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    6. ACJA - let me put it like this: is it permissible to tell your child a fairytale? What about if the child thinks it is true? How about telling your spouse you worked late, when you were in fact preparing a surprise birthday party for him/her?

      If “lying” were to be categorically prohibited, all of these examples would be sins. The fact is, however, that the utterance of an untruth per se is forbidden only in the context of monetary dealings. Where no money is involved, the prohibitions do not relate to the lie itself, but rather to the intent and/or effects; thus, intent to deceive is forbidden, causing someone pain is forbidden regardless of whether the words are true or not, etc. In this case, for example, the distress caused to R’ Slifkin by this article’s words would likely make it halachically forbidden whether or not it were technically true (I.e., even had R’ Slifkin actually expressed these views in conversation with the author, it would be forbidden for the author to repeat them while identifying R’ Slifkin as their proponent of doing so would cause R’ Slifkin pain or upset. The technical prohibitions are rechilus, lashon hara, and onaas devarim.) Furthermore, if presenting the information in this format makes people think R’ Slifkin wrote this question, or even that he holds these views (I.e. if everybody knows that this column is just a paraphrase of views expressed to the author rather than actually written by those they are attributed to, the question of whether these views are accurately represented is still relevant), this deceitful behavior is forbidden under geneivas daas. Even if the author originally thought he was presenting the views of R’ Slifkin accurately, once notified that this is not the case he would be obligated to rectify the unintentional deceit by notifying those whom he deceived.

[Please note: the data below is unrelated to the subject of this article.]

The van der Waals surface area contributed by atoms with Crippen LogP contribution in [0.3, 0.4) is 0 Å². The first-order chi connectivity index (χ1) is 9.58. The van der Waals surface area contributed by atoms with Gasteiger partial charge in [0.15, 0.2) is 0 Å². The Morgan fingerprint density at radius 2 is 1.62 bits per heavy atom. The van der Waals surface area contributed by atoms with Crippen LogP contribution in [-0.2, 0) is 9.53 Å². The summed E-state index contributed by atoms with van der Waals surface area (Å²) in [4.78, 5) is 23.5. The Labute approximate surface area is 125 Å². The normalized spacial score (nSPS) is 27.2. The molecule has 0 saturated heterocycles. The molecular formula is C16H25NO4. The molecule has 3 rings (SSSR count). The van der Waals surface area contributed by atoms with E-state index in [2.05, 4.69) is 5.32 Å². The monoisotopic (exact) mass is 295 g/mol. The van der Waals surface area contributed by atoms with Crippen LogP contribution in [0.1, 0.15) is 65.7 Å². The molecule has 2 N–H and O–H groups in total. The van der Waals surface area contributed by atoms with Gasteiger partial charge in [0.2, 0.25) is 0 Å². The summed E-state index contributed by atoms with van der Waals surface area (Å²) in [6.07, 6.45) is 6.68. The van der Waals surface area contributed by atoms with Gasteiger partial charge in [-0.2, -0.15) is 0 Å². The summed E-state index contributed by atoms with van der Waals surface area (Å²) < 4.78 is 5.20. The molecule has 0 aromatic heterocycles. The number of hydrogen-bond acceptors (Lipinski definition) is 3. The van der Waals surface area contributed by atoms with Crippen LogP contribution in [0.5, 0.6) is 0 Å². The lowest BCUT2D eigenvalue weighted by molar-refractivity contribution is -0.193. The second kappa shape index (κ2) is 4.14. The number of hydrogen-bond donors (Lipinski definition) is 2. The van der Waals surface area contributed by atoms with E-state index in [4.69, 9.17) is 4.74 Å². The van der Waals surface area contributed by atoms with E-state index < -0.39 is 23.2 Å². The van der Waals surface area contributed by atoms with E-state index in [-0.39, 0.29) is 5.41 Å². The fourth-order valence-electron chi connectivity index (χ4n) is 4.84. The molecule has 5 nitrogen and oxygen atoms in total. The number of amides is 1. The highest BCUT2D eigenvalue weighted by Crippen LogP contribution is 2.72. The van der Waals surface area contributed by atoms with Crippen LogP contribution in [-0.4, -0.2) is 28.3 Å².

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    7. @Anonymous - your comments are helpful. Can you please answer these questions. (A) Money matters are not an issue but a false statement made with intent to deceive. Is that a violation of Halacha ? (B) Are lashon hara, onaas devarim, and geneivas daas part of halacha ?

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    8. "One should not lie even if it is only for a joke."
      http://www.shemayisrael.com/parsha/halacha/Volume_5_Issue_18.pdf ACJA

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    9. ACJA - the answer to both your questions is yes.

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    10. @Anonymous - First a big thank you for the correspondence. 1975 New College Edition The American Heritage Dictionary Of The English Language Lie - first entry “A false statement or piece of information deliberately presented as being true.” Second Entry “ Anything meant to deceive or give wrong impression.”

      So is a lie (as defined above) in general prohibited per Halacha ? (Assume no money issues involved when answering my question.)

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    11. This comment has been removed by the author.

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    12. @anonymous I wrote In general per halacha you are not allowed to lie. You then wrote "Absolutely incorrect in terms of halachah" We have had a bit of back and forth and I provided you with some halacha links. Do you still think my claim is "Absolutely incorrect" ? Thanks.

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  7. Simple solution. Consult a lawyer and see if you have a case against these people and sue them. They might even settle out of court to avoid the bad PR in the Jewish world towards them. People like these avoid any sort of litigation.

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  8. R. Nosson -

    Did you see the apology in the current edition of the Yoseid? P. 28